Food and Wine Tasting Parties

We try to host or attend food and wine tasting parties as often as possible. While just drinking wine alone is fun and educational, true hedonistic pleasure comes more from enjoying wonderful food and wine together surrounded by friends and accompanied by great conversation. Sometimes we arrange or attend themed wine tasting parties which present food and wine with some common theme, such as everything coming from one traditional region in Europe with the local cuisine and wines paired at the wine dinner. Other times there is no set theme, just an orgiastic exploration of various foods and wines paired together in a wine tasting dinnner.

However you do it, we encourage you to host food and wine tasting parties yourself. Even if you don't cook, you can probably find a friend who would be eager to help out for these wine tasting parties. As a last resort, you can order in from a restaurant and pair the wines to the food. For more information on hosting food and wine tasting parties and dinners, see our Dinner Party Theme and Wine Dinner Party pages for tips and suggestions.

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Below we will post some notes from food and wine tasting parties we host or attend. We hope you enjoy them!

Euro Decadence Dinner

Saturday, May 10, 2008

Having resolved in March to try our best to make these food and wine tasting parties monthly occurrences (notes from the previous dinner, a Southwestern French themed wine dinner, are available here), Amy was generous to open her beautiful home to us so that we could enjoy another fantastic display of food and wine. This time Amy took the lead in the kitchen but with lots of help from Tad and her old cooking teacher Cecilia. By the way, did I mention that Amy Jurist is a professional chef ( I was happy to supply and present the wine pairings. This food and wine tasting party again was an awesome evening and my hat is off to Amy and everyone else for great food and wine, a great view and even better conversation and company!

There was not as much of a general theme here except that Amy called it her Euro Decadence Dinner. The focus was on European cuisine which makes your head spin with rich aromatics followed by lush and powerful flavors.

The wine dinner menu was:

As the group gathered and enjoyed the view from Amy's back deck, we were greeted with the crostini with caramelized pear and chevre. This seemingly simple dish had wonderful, rich flavors. With it, we enjoyed two Sauvignon blancs from the Loire Valley. The first, the Domaine du Tremblay (Jean Tatin) Quincy 2006 was juicy, ripe and pretty with typical gooseberry and melon fruit flavors. The next was the Pascal & Nicholas Reverdy, Cuvée "Les Coûtes" Sancerre 2006. Drinking these back to back really emphasized the difference in the terroir in these two regions, the Sancerre being more restrained in the fruit department but superior in its core of vibrant, stony minerality. It had more grip and was much brighter and more vibrant on the palate. Both wines went very well with the crostini. We were off to a great start!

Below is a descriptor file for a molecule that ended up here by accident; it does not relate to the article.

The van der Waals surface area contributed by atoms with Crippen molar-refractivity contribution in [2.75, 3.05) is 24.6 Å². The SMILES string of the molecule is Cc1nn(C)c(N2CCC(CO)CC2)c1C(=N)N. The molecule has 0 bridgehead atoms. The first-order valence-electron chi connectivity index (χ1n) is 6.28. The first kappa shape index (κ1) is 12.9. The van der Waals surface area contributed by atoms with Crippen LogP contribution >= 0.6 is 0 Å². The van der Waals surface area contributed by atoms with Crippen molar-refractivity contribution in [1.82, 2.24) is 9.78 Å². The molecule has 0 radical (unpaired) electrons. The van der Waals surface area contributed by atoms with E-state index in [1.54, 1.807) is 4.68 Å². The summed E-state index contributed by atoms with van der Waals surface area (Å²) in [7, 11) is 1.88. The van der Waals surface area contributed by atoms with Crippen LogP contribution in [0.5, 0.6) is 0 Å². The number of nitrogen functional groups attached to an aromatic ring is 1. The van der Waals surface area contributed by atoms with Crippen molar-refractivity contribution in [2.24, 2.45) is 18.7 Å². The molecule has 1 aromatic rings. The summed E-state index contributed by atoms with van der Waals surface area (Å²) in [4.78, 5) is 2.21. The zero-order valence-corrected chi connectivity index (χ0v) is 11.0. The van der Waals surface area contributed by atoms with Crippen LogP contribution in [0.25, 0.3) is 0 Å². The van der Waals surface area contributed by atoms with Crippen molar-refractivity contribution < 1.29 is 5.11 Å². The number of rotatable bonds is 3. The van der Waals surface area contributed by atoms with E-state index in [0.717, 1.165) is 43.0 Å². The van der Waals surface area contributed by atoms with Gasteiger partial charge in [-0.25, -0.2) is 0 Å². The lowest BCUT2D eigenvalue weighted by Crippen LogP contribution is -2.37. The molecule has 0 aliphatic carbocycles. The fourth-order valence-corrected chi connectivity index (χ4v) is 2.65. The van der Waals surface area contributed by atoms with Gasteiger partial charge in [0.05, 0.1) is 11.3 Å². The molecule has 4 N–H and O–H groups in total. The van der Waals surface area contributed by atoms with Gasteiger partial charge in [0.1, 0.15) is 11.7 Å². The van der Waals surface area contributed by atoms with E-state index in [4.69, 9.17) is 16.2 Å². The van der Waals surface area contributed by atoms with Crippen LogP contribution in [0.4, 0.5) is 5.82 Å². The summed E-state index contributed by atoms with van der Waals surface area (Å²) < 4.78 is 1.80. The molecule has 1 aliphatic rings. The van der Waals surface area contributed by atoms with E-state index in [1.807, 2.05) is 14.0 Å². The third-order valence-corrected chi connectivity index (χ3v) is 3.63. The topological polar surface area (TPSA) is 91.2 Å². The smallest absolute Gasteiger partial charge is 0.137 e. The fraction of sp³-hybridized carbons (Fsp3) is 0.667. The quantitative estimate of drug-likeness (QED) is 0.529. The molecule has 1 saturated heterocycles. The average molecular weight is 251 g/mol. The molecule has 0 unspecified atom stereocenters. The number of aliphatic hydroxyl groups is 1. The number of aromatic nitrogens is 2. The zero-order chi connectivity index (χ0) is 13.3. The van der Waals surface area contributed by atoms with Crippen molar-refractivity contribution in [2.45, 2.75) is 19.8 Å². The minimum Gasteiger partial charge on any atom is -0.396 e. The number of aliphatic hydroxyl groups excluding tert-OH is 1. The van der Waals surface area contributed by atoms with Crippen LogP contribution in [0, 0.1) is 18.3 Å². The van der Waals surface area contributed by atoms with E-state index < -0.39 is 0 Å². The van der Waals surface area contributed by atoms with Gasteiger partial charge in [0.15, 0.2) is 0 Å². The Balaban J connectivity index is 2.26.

Our first sit-down course of the wine tasting party was the seared scallops. The scallops were perfectly seared with a tender interior that melted in your mouth. It was delicious with the rich leek confit and a hint of Balsamic syrup which added some intensity and sweetness. I was thinking outside the box a bit in terms of wine pairings since this dish promised to have some richness and sweetness from the confit and syrup. I chose two intense young white wines that have just a hint of sweetness but powerful acid and minerality for balance. The first was the Dr. Loosen Wehlener Sonnenuhr Riesling Kabinett 2006. From the ripe vintage of 2006 this was a bit sweeter than some Kabinett wines but ended up working nicely with the scallop dish anyway. It had vibrant stones and honey in the nose followed by intricate and detailed flavors that are never heavy and seem to float over your palate. Delicious! It is no secret that Huet is one of my favorites and holds a special place in my heart. The Huet Vouvray Le Mont Sec 2006 was no slouch (although I might have served it first if I were to do it again because it is much less sweet than the Kabinett)! A younger, most hesitant nose of primarily stones is followed by fine, crushed rock flavors with amazing purity and delineated. A totally different wine and expression than the Riesling, but both paired nicely with the delicious scallops in their own way.

Next up was Amy's gourmet take on classic French onion soup. Rather than the muddy mass of clumped onions which you usually see, she had extracted all that aromatic onion essence but then filtered the onion chunks out, leaving a pure, rich and heady broth on which floated a single crisp covered in melted gruyere. Mmmm. To say this was the best French onion soup I've had would l be an understatement! In trying to match wines to such a rich and aromatic soup, I tried an experiment in contrasts. I served both a Manzanilla La Guita Sherry and a Michel Lafarge Bourgogne Passetoutgrain "L'Exception" 2005. Both complimented the soup in very different ways. They Manzanilla was nutty and salty, almost like a breath of sea air with vibrant, fresh flavors that were like a "wake-up call" for your palate after the hedonistic soup (as Amber put it). The red was very different with bright, crunchy red fruit flavors that blended quite well with the finish of the soup but didn't seem to add anything. For this reason some of us preferred the Sherry. I was happy to have been able to introduce some of the guests to Manzanilla who had never experienced Sherry before.